Painted trillium, a high elevation species that is relatively abundant in this forest

You have stuck with me this far as I detail the many problems, but it’s finally time to share what is so glorious about Appalachian forests – their amazing diversity and beauty. The images below were gathered from our own little forest and the surrounding neighborhood. On our 12 acres I have identified 23 species of trees and 7 species of shrubs, a remarkable number considering this forest is nothing exceptional; a rich cove forest would contain up to 30 tree species, and the Appalachians as a whole support more than 150.

A northeast slope with declining hemlocks has the potential to support a currently absent flora of spring ephemerals and other herbaceous plants.
A handful of trees in the forest, like this bent Chestnut oak, approach old growth size. Trees of this age class lose their species-specific bark patterns and develop a thick chunky, often moss covered look on the lower trunk.
One of two Fraser magnolias with wide spreading crowns suggest there were were more openings in this forest fifty plus years ago.
Ruffed Grouse standing lookout for his family, spotted from the car.
White-pored chicken of the woods
American giant millipedes can be found under the dense leaf litter

Salamander diversity is higher in these mountains than anywhere else on earth. With 77 species known from the Appalachian region, it takes an expert to identify many of them.

Wild strawberries, though tiny, are easy picking in mowed fields and pastures.
Moccasin flower occurs in scattered colonies on relatively dry, acidic soils in high quality woods that haven’t been cattle grazed. These blooms escaped deer browsing, another common impact.
American chestnut still lingers, mostly as young trees resprouting from stumps. Occasionally a tree survives to maturity and bears chestnuts.
Pipevine swallowtail nectaring on Common milkweed. In the area of our forest, the caterpillar’s host plant is one species of Pipevine, Aristolochia macrophylla
American teaberry is common in our acidic forest, the leaves have a pleasant wintergreen flavor
Bottle gentian, species unknown as there are a number of closely related ones. This fall bloomer appeals to bumblebees, who are drawn to blue flowers in particular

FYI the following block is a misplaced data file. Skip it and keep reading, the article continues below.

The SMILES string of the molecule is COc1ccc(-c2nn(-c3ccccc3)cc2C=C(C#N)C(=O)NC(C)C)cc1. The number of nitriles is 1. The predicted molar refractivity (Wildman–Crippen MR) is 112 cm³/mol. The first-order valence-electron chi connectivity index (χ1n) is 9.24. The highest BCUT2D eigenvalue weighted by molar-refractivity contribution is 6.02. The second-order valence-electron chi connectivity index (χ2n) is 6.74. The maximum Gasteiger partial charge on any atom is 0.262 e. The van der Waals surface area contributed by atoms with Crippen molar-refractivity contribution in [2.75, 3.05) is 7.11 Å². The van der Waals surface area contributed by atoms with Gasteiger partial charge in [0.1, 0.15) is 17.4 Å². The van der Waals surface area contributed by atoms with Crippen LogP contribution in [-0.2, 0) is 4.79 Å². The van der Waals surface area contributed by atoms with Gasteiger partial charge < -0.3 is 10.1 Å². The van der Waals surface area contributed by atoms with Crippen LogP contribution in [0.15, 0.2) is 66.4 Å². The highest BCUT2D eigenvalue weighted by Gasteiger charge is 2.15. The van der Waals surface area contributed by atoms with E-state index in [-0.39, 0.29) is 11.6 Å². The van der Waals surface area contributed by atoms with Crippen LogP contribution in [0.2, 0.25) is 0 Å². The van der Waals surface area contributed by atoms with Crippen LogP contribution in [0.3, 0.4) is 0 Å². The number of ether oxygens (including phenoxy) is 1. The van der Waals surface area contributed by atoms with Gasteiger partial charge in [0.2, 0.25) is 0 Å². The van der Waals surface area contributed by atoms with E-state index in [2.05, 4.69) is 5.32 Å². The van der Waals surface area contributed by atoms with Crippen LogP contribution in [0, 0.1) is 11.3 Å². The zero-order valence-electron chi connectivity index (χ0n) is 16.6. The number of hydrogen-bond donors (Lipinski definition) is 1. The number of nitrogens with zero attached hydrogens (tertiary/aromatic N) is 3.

The scat of a very large dark-furred omnivore. This early summer pic shows it’s been filling up on berries. We were clued in to its presence in the forest by not only scat, but torn up rotten logs.
“Plateful of pyramids lepidella”. This species is yet another example of the whimsical but descriptive names assigned by mushroom enthusiasts and mycologists. Most every week in spring, summer and fall there is a new array of fungi.
The somewhat whiny calls of abundant Blue-headed vireos can be heard all spring and summer. A typically more northern bird, this vireo breeds throughout the southern Appalachians.
The headwaters of Guffy creek drain off the slopes of this forest, coalescing in a cold-at-any-season torrent that dashes down a rocky ravine

One of the oddest images is from the slopes of an extensive christmas tree farm above the forest. Increasingly, these farms cover former pastureland at high elevations, growing the same native Fraser firs that once covered the highlands with old growth forest. The feral corn? I guess it just snuck in with a multitude of other agricultural weeds. It kind of sums up the complexity of the southern Appalachian landscape, where rich cove forests, tree farms, rushing trout streams and cow pastures are all stitched together into one quilt-like mosaic.

8 thoughts on “10/3/21 Piece of Appalachia

  1. shoreacres

    There’s a phrase I never thought I’d hear: feral corn. When I was growing up in Iowa, corn was well-behaved and kept to its rows!

    The bottle gentian is amazing, but not nearly so amazing as that millipede. I have a horror of those things that goes back to the first time I turned a log and found a huge, black one. But yours is rather attractive; it reminded me of diagrams of the Golden Ratio.

    I’ve never heard of hinge cutting, but it makes perfect sense. I suspect it might be practiced in east Texas, where the forests outnumber the prairies and grasslands.

    Liked by 1 person

  2. Katie Miller

    Rosemary, it’s so exciting to see your beautiful patch of VA upland. You deserve it so much, and it deserves you. I’m glad you are together. I’m dying over those orchids…

    Liked by 2 people